The subtle consciousness is what emerges from the subtle basic consciousness. Each of the senses has a specific capacity; such as the ear having the power to appreciate sound; the eye to appreciate form; the skin to appreciate touch; the tongue to appreciate taste and the nose to appreciate smell. It is by this subtle specific capacity that we are able to appreciate a sound originating from a distance. It is by the same subtle specific capacity that other senses such as the eyes come to appreciate objects of interest, as well as the mind being capable of thinking; the intellect of discriminating the recognizing for itself the functioning of the (five) vital tendencies. It is by the specific power that we are even able to feel the presence of these senses. But their real form is so subtle that it becomes difficult to fix it. It is on the basis of something very subtle that the senses, mind, intellect and five vital tendencies are brought within the scope of consciousness. Therefore, because this kind of consciousness has its origin in the subtle basic consciousness, it is called subtle consciousness. It is during the dreaming state of consciousness that we clearly experience this kind of subtle consciousness. Even when the organs are not in direct relation with the objects in the dream state we have the experience that these organs are capable of appraising those objects. This is a common experience of all people in the dream state. In other words, in the dream state all people experience this subtle consciousness.

 

6. ajno'hamiti yadbhanam tatkaranamudhartam atra'hamiti samanyam viseso'jna iti sphurat

 

"I am ignorant". Such a consciousness
Is said to be the causal.
Here, that aspect which stands for "I" is the generic,
And the specific what stands for "am ignorant".

 

AJNOHAM, "I am ignorant",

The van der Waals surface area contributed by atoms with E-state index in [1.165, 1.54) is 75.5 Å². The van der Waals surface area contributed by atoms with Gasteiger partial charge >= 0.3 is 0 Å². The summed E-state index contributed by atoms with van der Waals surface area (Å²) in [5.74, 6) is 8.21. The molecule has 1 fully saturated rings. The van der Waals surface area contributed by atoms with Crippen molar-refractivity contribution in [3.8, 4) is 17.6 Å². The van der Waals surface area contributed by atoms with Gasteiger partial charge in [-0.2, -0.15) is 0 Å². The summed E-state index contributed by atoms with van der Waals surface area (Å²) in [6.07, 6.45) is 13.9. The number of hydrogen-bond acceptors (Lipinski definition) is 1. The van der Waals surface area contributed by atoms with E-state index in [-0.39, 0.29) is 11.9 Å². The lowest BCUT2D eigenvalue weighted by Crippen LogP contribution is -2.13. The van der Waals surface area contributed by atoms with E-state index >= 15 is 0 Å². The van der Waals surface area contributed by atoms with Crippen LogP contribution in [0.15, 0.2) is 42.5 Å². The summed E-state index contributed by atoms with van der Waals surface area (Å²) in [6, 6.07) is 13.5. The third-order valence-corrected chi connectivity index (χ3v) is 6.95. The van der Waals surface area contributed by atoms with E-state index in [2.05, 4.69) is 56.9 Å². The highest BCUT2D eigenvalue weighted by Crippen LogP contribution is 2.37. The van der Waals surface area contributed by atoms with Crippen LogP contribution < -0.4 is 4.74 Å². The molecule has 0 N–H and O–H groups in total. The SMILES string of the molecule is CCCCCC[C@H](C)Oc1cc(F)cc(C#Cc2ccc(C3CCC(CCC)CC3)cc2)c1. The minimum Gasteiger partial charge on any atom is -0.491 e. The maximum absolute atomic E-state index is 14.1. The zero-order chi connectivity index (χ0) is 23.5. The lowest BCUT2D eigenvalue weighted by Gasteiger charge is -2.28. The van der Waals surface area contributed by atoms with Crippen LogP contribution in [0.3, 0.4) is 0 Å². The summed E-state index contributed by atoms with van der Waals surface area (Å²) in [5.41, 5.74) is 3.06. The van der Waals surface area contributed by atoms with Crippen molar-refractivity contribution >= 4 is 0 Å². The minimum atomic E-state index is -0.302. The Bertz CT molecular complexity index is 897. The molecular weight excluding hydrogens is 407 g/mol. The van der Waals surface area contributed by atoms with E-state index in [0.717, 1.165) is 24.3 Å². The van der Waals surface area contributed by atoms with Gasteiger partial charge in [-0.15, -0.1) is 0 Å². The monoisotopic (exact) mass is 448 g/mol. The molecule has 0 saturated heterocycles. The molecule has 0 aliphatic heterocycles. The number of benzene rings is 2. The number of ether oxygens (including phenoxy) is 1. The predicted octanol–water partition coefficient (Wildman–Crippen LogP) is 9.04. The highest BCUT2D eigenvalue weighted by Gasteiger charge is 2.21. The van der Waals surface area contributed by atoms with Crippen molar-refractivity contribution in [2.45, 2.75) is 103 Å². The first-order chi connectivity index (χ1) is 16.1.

ITI BHANAM YAT, such a (specific) consciousness,
TAT KARANAM ITI UDAHRITAM is said to be causal,
ATRA, here,
AHAM-ITI YAT TAT SMANYAM, what stands for "I" is the generic,

AJNANAH ITI SPHURAT (YAT TAT) VISESHAH (CA BHAVATI), (and that which) makes for the consciousness "am ignorant" is the specific.

 

In this verse we go one step beyond what we were concerned with in the previous verse. Beyond the senses, mind, and intellect, veiling all knowledge in a certain way, there is an ignorance or nescience which has the function of revealing to consciousness what is implied in a sentence such as "I am ignorant." It is this nescience that is the causal basis for both the gross and subtle consciousness, as also their basis. It is because of this causal ignorance that we have the consciousness of what is implied in the sentence "I am ignorant." Therefore this consciousness is called causal consciousness. It is in the state of deep sleep that all men experience this kind of consciousness. "I slept well and knew nothing." This form of experience is well known to all persons who have experienced deep sleep. Here the "I'', because it is common to all people, is generic and unitive in character. The more definite awareness "am ignorant" applying as it does to the individual aspect of each person, while remaining infinite still, is called specific.